View Full Version : Too many leagues now??
07-05-2003, 09:29 AM
This is to all of the people who said that too many leagues where popping up, with IHA stepping down to regroup(very honorable)are you happier now? Does this stop the dillution of talent you where screaming about? I looked at this as a mideastern region developing elite hockey in an area where no other league has yet to venture. Im interested to hear your thoughts now, are there still too many leagues?
Its just not fun unless you stand in front of it!
I never thought there were necessarily too many leagues in the sense of too many teams, but too many organizations all trying to "do it right". I think that it is very healthy to have leagues crop up in different geographical areas - very healthy for the growth of the sport. I would just like to see one version played everywhere, and one organization to keep things strong and coordinated. That organization to be run by an elected commisioner from within the ownership ranks - or maybe even better from without - so that no long term precendents are set.
07-05-2003, 01:58 PM
Thats a perfect point now if we could actually make that happen.
Its just not fun unless you stand in front of it!
I know - maybe when I win the Lotto..........
07-05-2003, 08:12 PM
How can we know what version should be played unless different versions are tried? Roller hockey as a spectator sport hasn't really caught on yet, so I don't have a problem with different things being tried to see if it gets more interest.
Other than Speedhockey, the current Elite leagues aren't really set up to be major league level spectator events.
But different versions have been tried over ten years...... just saying that from a "pro" point of view - which I think everyone agrees is where they would like the "elite" leagues to evolve to, there needs to be a public identification with the sport - which to date is confused.
Also there is a lot more to making a sport Pro, than just gathering the best players around and forming a league - that really is more the definition of an elite league. Pro conotes a dedication of time and energy on a sport, made possible by earnings from the sport.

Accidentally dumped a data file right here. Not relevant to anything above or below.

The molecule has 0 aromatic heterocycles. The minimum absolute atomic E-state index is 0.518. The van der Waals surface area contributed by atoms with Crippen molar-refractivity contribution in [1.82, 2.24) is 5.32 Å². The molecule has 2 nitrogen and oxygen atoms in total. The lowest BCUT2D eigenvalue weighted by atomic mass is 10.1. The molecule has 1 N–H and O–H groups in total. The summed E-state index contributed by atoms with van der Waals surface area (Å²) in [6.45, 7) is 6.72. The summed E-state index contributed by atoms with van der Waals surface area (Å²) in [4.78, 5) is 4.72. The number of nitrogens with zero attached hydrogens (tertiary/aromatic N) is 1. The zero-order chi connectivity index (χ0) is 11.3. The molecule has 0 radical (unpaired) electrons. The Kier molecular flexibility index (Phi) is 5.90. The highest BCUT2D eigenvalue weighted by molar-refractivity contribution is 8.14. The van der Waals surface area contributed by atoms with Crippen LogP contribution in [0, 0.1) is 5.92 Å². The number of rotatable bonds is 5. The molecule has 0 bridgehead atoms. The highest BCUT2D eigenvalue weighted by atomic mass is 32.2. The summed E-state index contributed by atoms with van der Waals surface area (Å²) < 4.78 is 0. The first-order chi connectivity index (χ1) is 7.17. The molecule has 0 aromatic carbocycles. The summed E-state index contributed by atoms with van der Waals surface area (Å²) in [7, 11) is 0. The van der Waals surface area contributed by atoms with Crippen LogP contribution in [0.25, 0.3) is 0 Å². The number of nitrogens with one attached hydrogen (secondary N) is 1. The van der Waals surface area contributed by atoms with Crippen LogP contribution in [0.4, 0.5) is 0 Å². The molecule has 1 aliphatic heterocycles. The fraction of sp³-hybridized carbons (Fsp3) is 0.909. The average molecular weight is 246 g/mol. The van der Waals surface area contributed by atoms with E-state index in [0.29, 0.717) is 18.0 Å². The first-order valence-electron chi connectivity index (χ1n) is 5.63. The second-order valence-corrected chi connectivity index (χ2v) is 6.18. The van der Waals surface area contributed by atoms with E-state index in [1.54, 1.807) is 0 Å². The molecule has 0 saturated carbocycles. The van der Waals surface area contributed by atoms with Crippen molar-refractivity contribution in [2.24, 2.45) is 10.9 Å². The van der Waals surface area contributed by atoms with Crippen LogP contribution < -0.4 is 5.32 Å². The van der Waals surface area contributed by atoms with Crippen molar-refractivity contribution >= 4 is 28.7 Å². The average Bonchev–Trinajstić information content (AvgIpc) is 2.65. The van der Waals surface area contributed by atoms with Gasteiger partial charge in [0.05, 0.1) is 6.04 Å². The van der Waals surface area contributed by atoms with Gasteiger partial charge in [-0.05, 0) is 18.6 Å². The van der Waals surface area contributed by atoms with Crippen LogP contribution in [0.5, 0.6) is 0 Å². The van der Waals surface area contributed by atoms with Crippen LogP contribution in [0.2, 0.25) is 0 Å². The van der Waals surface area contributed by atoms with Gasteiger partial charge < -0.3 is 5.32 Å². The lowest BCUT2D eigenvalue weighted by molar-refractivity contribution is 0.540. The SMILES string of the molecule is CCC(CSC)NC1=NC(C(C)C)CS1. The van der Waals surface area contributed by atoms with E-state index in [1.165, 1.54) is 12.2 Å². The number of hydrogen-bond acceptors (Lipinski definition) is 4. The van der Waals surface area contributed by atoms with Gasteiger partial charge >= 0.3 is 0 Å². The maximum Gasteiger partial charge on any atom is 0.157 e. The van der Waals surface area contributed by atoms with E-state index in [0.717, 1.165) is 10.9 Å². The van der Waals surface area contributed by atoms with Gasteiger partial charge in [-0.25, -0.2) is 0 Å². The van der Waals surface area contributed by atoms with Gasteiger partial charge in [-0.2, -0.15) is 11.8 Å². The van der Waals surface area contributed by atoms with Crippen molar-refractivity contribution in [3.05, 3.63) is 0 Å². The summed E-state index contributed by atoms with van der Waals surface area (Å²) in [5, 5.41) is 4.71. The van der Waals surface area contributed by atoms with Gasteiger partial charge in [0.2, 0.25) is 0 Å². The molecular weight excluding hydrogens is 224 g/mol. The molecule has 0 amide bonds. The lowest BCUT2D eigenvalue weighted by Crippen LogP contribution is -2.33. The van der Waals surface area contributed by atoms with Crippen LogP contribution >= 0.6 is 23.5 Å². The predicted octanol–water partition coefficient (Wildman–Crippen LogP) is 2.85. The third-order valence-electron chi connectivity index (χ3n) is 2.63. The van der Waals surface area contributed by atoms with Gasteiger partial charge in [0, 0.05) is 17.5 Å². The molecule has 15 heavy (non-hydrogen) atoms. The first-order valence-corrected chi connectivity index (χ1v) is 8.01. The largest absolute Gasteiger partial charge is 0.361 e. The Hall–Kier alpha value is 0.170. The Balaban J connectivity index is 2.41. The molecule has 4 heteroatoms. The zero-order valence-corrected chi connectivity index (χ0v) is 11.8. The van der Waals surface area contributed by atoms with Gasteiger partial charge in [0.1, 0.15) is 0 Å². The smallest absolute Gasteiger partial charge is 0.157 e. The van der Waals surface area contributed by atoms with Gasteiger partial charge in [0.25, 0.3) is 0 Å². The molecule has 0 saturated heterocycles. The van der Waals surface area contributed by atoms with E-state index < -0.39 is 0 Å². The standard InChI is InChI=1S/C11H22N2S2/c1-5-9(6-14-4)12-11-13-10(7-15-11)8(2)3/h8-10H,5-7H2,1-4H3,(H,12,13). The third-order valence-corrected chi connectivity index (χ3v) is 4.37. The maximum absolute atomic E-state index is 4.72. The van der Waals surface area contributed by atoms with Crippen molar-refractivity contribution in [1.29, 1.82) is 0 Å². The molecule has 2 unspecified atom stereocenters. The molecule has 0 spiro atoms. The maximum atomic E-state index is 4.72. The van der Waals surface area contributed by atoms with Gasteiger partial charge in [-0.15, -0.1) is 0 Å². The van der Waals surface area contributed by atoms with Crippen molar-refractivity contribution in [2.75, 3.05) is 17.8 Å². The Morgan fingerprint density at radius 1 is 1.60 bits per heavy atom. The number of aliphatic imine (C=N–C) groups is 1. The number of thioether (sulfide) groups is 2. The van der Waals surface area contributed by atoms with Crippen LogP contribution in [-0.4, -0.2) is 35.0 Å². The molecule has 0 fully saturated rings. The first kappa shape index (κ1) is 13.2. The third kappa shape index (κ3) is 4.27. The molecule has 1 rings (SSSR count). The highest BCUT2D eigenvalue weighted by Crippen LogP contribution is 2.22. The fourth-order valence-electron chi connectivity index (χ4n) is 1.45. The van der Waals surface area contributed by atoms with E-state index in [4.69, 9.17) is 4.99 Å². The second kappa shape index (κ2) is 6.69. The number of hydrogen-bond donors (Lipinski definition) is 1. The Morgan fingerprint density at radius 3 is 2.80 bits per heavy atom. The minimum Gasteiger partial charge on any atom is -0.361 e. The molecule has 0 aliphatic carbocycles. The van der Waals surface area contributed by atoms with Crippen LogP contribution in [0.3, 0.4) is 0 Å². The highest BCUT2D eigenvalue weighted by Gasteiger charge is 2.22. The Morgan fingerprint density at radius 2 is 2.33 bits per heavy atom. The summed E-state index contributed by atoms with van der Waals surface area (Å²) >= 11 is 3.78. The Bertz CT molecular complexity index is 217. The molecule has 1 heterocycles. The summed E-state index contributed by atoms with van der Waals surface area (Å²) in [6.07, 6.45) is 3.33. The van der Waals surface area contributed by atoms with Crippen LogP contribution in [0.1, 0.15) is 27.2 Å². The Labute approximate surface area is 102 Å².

How many "elite" teams really practice hard and often? How many "Pro" teams? Maybe that is at the root of the problem with the sport. Because none but a select few really earn their living from the sport - and not from playing it either - only a limited number can actually dedicate the time to maintaining the conditioning and proficiency which are required for a sport to be played competently enough for a paying audience to want to see it played.
Maybe the talent - except at the very top level - say maybe 50 players in the whole country - just isn't up to the standards viewers are used to in other professional sports no matter how enamoured as players and family of same we are with our local talent. That's a hard pill to swallow. But I remember how much we practiced as youths for "in - house" ice hockey - I have never seen the most elite levels of Inline Hockey even close to that. Are we just fooling ourselves and should we re-evaluate what it takes to become "masters" of this game?
Maybe the sport should start there and work it's way back to the hearts and minds of the fan base - instead of promoting semi developed talent as " the best" there is.
Maybe that's why one league with closely held standards of play should exist at the "pro" level. Maybe Speed hockey with it's limited # of elite players will achieve the breakthrough. No matter which league is chosen as "the one" there must be a "high bar" for standards of play. This "high bar" should be held up all the way through the sport - from atoms on up. A single pro league could go a long way to driving this type of dedication. Nothing like a clear cut dream to follow.......